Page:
This is the third installment in a series of articles related to the factors that put people with serious mental illness at higher risk of mortality. People with serious mental illness die 25 years earlier than the average person, and the reasons are largely preventable. Here we focus on the prevalence of obesity and associated conditions in those with dual disorders.
According to a report published by the National Association of State Mental Health Program Directors (NASMHPD) Medical Directors Council, “Obesity among persons with serious mental disorders is far greater than among the general population. “
Obesity as a health concern across the country has gotten broad attention from doctors, schools, media, and even the White House. An emphasis on good nutrition and physical activity has become the mainstream solution. But what role does mental illness play in the rise in obesity? And how, then, does obesity affect overall health and physical wellness?
People who are depressed or anxious might often eat to self-medicate. Think about the way “comfort foods” make many people feel better. It stands to reason that people who struggle to manage their emotions turn to food, most of which is likely unhealthy, to find relief. Binge eating or simply making poor diet choices can lead to obesity.
Of course, obesity also can be caused by the treatment of mental illness. Medications to manage mood or anxiety can result in weight gain. People experiencing that side effect should be monitored; fear of gaining weight could cause them to take themselves off their medication.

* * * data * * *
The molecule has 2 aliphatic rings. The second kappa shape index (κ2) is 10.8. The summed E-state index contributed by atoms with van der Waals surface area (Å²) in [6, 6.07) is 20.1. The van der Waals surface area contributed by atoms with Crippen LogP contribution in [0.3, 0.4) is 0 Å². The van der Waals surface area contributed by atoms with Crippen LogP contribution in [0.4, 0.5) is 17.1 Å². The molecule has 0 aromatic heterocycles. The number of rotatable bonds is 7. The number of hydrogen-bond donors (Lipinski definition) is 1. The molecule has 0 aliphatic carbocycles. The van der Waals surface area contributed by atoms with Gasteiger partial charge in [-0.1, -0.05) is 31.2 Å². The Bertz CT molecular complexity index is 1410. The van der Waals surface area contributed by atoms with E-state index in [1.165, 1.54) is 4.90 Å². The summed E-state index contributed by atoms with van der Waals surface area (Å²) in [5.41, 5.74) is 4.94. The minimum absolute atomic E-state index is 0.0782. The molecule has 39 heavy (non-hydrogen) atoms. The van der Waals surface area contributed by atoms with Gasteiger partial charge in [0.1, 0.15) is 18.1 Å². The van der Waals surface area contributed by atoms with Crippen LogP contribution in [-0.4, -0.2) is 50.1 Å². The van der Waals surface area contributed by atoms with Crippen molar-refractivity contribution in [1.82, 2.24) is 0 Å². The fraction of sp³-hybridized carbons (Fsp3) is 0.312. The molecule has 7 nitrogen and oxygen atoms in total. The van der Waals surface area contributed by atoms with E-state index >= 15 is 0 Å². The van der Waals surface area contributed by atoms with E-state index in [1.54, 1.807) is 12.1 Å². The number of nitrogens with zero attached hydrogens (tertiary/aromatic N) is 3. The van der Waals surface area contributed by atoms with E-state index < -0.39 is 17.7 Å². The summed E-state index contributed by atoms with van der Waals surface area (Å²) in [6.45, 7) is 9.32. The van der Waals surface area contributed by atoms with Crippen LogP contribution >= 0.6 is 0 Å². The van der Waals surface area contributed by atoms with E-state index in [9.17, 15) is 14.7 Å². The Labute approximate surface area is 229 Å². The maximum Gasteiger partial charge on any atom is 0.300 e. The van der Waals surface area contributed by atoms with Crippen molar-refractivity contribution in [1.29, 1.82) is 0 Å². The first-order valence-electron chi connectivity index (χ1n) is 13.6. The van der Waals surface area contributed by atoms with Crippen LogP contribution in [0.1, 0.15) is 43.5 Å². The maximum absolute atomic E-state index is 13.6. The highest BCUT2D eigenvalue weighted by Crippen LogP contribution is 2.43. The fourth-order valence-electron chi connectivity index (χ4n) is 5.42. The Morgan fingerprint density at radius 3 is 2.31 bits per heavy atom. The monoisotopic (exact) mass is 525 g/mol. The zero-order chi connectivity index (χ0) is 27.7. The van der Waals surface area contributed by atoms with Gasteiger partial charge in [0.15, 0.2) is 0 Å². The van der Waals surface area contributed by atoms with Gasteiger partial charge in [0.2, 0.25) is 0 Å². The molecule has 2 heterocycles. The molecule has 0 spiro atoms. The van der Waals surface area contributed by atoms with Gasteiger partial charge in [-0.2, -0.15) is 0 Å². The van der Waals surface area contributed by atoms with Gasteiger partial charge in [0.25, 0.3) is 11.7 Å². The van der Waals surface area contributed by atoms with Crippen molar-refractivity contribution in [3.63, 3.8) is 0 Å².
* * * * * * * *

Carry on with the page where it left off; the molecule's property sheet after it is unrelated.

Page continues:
Medical conditions caused in part by obesity become subsequent risk factors for poor health that can cause early death. Among them: gastroesophageal reflux disorder (GERD), diabetes, heart disease, high blood pressure, gallbladder disease, and high cholesterol. All of those conditions are preventable, but certainly are more complex to control in people with dual diagnoses.
The most effective interventions combine nutrition, diet and exercise education and counseling, along with behavioral strategies to help patients acquire the skills and supports needed to change eating patterns and to become physically active.
At our residential treatment programs for dual disorders, we encourage a whole-life approach to wellness and recovery, providing information and encouraging family support.
Stay tuned for a series of articles on our blog related to preventable causes of death for those with mental disorders and resources for support. Subscribe to our email newsletter and join our Facebook community for more information and updates on topics that affect you or your loved ones.
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